About This Blog

A place to find my reviews not featured on epinions.com or horror-asylum.com, as well as opinions and lists on everything from movies to TV to music. It's all about me! Send hate mail to vegie18th@hotmail.com or just leave a comment beneath the posts. Review grading system assumes C+ is somewhere in the vicinity of a Passing grade or minor fail.

Friday, January 8, 2016

Review: American Gangster

The true story of enterprising Harlem drug lord Frank Lucas (Denzel Washington) and the too-honest cop on his tail, Richie Roberts (Russell Crowe). Lucas, who began as driver for kingpin Bumpy Johnson (an excellent cameo by Clarence Williams III), took over when his boss died, and came up with an idea of importing drugs directly from the source in Vietnam, thus cutting out the middle-man (this is in the late 60s through the 70s, by the way, during the Vietnam War). Considering himself a smart businessman, he sells a high quality drug called Blue Magic at a relatively cheap price, and has a strict code of business and behaviour that involves he and his people, keeping a relatively low-profile. He even gets himself a gorgeous and exotic Puerto Rican wife (Lymari Nadal). Roberts, meanwhile, is hated by his colleagues for turning in $1 million in drug money intended for payoffs. His partner, meanwhile, becomes addicted to drugs. So, professionally, he’s a saint, but he’s going through a bitter custody battle with ex Carla Gugino over the kid he seems to have barely any time for. He’s given the plum job of heading up a narcotics squad and picking his own men (John Hawkes among them), with Richie aiming to target the top drug lord they can get evidence on. And gee, wonder who that’ll be. Aside from these two opposing figures, we have Josh Brolin (in top form) as an aggressive, corrupt cop, Chiwetel, Ejiofor as Lucas’ brother and right-hand man, rappers Common and T.I. as other family members (father and son!), and the legendary Dee as Lucas’ beloved mother (Lucas is a devout family man, at least in his mind), whilst Ric Young and Roger Guenveur Smith as Lucas’ sinister contacts in Vietnam, Armand Assante as a rich Mafioso whom Lucas has tentative dealings with (You probably didn’t even need to know what Assante plays, such is his reputation), the well-cast Jon Polito as another Italian crook, and a very solid Cuba Gooding Jr. (charisma personified here) plays flashy-dressing, reckless pimpified dealer Nicky Barnes, who tries to sell a knock-off version of ‘Blue Magic’. That doesn’t go down too well with Lucas. Not. At. All.


Solid 2007 Ridley Scott (“Gladiator”, “Alien”, “Black Rain”, “Black Hawk Down”) cop vs. gangster pic does not really bring anything new to the table plot-wise (“The Godfather”, “Goodfellas”, “Scarface”, and especially “Serpico”, and many others are pilfered here), but it is a pretty persuasive film nonetheless, and never boring. In fact, it might have been an even better film if it weren’t trying so hard to convince us it’s a great film.


I had a few problems with the two lead characters to be honest, particularly Denzel’s character and performance. Of the two main characters’ stories, I found that Lucas’ had the most potential for interest, but that Roberts’ character won me over in the end. Sure, it was just “Serpico” all over again, but that was a great film, and it’s still interesting stuff (particularly the sad plight of his partner and all the fascinating procedural stuff as Roberts attempts to nail Lucas- this stuff may be old hat, but it still works), with Crowe excellent in the part, a much less showy performance than usual from him. I liked all the stuff with Crowe’s Roberts balancing his police work with legal aspirations, as it’s something you don’t often see in a cop movie. His marital woes are much less interesting, however, this subplot goes nowhere, and true or not, it’s actually not very necessary. Sure, it gives a contrast with Lucas being that Roberts is a stand-up cop and a shitty husband, and Denzel is a devout family man…and a shitbag ruthless criminal, but that point gets made pretty early.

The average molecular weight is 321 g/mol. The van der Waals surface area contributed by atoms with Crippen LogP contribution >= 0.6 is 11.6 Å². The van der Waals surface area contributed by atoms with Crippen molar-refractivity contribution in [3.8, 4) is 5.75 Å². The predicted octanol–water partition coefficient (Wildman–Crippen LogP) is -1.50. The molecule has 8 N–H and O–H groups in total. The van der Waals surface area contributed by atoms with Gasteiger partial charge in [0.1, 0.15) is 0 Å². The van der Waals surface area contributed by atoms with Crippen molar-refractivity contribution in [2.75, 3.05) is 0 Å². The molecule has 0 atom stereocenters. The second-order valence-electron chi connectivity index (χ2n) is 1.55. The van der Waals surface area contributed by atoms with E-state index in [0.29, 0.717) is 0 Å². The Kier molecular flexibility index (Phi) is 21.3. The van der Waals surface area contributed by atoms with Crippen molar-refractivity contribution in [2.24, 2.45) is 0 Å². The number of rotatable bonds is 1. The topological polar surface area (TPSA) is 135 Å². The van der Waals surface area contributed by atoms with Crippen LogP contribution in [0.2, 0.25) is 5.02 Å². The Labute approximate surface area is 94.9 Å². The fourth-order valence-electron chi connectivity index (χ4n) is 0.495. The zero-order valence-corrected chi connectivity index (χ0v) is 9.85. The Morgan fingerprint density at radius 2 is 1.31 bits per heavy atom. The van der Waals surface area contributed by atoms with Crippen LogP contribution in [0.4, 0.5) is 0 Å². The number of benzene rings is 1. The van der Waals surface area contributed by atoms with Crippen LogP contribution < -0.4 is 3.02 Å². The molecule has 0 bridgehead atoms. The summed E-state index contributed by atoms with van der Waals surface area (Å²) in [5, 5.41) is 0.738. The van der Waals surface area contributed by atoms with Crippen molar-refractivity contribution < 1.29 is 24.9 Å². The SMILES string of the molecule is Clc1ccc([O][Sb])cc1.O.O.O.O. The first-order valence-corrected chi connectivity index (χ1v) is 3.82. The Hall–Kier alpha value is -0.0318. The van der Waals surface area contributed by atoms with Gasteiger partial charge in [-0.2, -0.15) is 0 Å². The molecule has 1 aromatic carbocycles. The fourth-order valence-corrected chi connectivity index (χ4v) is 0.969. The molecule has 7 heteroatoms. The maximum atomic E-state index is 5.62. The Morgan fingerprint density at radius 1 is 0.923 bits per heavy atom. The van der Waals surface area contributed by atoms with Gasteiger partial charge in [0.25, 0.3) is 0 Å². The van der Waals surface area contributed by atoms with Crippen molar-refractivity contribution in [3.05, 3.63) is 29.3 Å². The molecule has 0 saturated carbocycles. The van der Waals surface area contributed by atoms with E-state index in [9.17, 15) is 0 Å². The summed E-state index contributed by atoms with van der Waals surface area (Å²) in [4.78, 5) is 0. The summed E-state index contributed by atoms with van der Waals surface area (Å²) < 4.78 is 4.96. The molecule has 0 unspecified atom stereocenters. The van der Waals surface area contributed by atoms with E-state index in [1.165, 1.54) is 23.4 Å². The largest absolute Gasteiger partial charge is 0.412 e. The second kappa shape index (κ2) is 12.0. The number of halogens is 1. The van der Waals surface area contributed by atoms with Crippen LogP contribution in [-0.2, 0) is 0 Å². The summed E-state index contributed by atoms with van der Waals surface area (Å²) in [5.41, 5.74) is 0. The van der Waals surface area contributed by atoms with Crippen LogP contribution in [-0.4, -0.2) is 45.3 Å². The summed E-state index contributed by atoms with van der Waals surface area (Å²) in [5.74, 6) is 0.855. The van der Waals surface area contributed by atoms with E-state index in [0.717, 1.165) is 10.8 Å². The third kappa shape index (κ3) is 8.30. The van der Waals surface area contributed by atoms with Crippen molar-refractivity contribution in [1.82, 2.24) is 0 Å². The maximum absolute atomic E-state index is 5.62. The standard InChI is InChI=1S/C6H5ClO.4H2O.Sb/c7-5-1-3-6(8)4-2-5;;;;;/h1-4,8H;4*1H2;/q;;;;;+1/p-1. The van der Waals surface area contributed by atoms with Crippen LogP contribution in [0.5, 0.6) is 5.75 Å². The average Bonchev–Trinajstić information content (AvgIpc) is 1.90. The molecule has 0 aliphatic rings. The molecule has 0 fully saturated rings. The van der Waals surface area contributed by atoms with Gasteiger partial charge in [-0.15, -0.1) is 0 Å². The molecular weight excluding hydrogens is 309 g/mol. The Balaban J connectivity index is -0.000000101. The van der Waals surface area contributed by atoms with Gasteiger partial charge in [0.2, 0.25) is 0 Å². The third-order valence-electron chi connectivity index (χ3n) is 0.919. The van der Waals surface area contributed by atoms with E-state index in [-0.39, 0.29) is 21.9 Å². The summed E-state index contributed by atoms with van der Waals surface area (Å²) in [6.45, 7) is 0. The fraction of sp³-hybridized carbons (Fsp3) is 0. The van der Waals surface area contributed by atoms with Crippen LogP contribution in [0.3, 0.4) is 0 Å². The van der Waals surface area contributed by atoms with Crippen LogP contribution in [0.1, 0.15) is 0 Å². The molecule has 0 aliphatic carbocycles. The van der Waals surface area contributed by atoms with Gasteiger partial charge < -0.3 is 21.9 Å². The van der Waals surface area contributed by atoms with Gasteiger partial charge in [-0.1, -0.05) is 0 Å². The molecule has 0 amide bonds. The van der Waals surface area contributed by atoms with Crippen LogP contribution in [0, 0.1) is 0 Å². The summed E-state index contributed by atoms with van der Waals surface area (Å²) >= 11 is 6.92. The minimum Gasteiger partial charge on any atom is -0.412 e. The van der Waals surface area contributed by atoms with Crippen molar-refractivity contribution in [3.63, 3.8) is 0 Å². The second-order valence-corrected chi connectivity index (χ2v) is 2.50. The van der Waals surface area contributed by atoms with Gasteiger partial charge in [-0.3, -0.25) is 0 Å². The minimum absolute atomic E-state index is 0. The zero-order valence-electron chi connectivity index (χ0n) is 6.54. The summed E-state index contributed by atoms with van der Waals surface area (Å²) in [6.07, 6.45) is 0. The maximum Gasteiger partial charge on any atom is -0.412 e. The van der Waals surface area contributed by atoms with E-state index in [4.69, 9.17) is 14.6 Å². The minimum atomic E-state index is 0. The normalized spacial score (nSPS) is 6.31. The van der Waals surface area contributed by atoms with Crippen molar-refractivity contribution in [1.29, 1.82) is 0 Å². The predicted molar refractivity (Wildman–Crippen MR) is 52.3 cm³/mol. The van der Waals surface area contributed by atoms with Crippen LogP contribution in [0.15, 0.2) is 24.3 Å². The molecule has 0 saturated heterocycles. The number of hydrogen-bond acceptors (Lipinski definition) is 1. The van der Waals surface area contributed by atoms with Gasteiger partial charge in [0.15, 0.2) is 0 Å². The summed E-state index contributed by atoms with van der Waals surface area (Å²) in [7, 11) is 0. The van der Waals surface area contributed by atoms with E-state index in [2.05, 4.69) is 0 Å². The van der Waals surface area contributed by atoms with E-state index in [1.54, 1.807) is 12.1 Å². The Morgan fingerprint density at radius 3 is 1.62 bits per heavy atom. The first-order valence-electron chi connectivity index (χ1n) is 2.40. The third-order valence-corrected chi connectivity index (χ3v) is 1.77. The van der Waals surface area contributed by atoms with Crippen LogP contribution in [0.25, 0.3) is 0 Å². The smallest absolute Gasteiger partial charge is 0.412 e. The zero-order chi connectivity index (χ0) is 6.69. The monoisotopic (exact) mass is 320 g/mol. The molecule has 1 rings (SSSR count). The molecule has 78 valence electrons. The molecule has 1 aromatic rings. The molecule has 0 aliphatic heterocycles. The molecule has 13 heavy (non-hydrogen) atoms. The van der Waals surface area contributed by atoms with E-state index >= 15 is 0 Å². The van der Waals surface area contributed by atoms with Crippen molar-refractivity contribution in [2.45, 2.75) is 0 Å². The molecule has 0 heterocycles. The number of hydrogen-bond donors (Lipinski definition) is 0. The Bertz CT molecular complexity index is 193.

As for Lucas, I felt Denzel, although committed to the part (and really quite excellent when displaying the few violent tendencies afforded to the otherwise ice-cold Lucas), wasn’t the right guy, or at least not the best choice. Playing Lucas as not so much a good guy or bad guy as an ‘Average Joe’ (Yet this is a guy whom we first see setting a guy on fire for fuck’s sake!), he gives a low-key, glum performance whereas a fiery/volcanic actor, say Ving Rhames, Laurence Fishburne, Terrence Howard (who would’ve had an edginess to him, if not a weight/presence), or Samuel L. Jackson might’ve really nailed the part. It would also have helped sell what I think is the most fascinating, but least developed idea in the film; How much more interesting would it have been if the film had focussed on the notion that this African-American man is attempting to claim his part of the capitalistic American Dream by selling drugs, and selling them indeed to his own ‘people’ (working-class African-Americans)? And how much more interesting would it have been if this man were seen as an outwardly super-cool, showy, but essentially morally bankrupt guy, somewhat like Gooding’s Barnes character? Had the film spent more time on this notion, recast the Lucas role, removed Roberts’ family woes, it might’ve been dynamite stuff (if a little “New Jack City”).